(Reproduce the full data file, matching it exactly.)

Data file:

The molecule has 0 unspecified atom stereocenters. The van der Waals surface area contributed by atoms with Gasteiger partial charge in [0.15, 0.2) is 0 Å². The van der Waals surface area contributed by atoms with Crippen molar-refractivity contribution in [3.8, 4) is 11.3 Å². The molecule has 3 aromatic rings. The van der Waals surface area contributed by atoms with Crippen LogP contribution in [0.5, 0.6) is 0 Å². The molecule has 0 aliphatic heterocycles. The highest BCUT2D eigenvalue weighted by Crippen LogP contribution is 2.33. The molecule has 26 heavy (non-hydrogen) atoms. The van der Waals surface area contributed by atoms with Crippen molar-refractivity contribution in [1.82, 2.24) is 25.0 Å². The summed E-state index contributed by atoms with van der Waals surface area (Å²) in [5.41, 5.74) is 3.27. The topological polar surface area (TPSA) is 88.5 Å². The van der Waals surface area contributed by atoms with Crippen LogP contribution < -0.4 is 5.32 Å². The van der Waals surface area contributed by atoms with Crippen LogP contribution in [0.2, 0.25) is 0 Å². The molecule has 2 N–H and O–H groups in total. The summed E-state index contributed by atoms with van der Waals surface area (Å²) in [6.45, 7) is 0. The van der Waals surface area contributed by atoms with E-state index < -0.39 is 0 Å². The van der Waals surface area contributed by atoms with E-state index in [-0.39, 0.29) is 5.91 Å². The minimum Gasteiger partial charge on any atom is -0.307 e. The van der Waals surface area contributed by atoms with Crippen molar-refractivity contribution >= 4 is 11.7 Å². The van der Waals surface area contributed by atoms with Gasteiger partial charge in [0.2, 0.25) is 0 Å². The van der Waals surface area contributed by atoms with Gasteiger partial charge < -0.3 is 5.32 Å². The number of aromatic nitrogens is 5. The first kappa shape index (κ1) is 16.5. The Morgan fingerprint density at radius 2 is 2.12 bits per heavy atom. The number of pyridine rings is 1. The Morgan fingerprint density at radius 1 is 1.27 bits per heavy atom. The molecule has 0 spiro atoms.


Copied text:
The molecule has 0 unspecified atom stereocenters. The van der Waals surface area contributed by atoms with Gasteiger partial charge in [0.15, 0.2) is 0 Å². The van der Waals surface area contributed by atoms with Crippen molar-refractivity contribution in [3.8, 4) is 11.3 Å². The molecule has 3 aromatic rings. The van der Waals surface area contributed by atoms with Crippen LogP contribution in [0.5, 0.6) is 0 Å². The molecule has 0 aliphatic heterocycles. The highest BCUT2D eigenvalue weighted by Crippen LogP contribution is 2.33. The molecule has 26 heavy (non-hydrogen) atoms. The van der Waals surface area contributed by atoms with Crippen molar-refractivity contribution in [1.82, 2.24) is 25.0 Å². The summed E-state index contributed by atoms with van der Waals surface area (Å²) in [5.41, 5.74) is 3.27. The topological polar surface area (TPSA) is 88.5 Å². The van der Waals surface area contributed by atoms with Crippen LogP contribution < -0.4 is 5.32 Å². The van der Waals surface area contributed by atoms with Crippen LogP contribution in [0.2, 0.25) is 0 Å². The molecule has 2 N–H and O–H groups in total. The summed E-state index contributed by atoms with van der Waals surface area (Å²) in [6.45, 7) is 0. The van der Waals surface area contributed by atoms with E-state index < -0.39 is 0 Å². The van der Waals surface area contributed by atoms with E-state index in [-0.39, 0.29) is 5.91 Å². The minimum Gasteiger partial charge on any atom is -0.307 e. The van der Waals surface area contributed by atoms with Crippen molar-refractivity contribution >= 4 is 11.7 Å². The van der Waals surface area contributed by atoms with Gasteiger partial charge in [0.2, 0.25) is 0 Å². The van der Waals surface area contributed by atoms with Gasteiger partial charge < -0.3 is 5.32 Å². The number of aromatic nitrogens is 5. The first kappa shape index (κ1) is 16.5. The Morgan fingerprint density at radius 2 is 2.12 bits per heavy atom. The number of pyridine rings is 1. The Morgan fingerprint density at radius 1 is 1.27 bits per heavy atom. The molecule has 0 spiro atoms.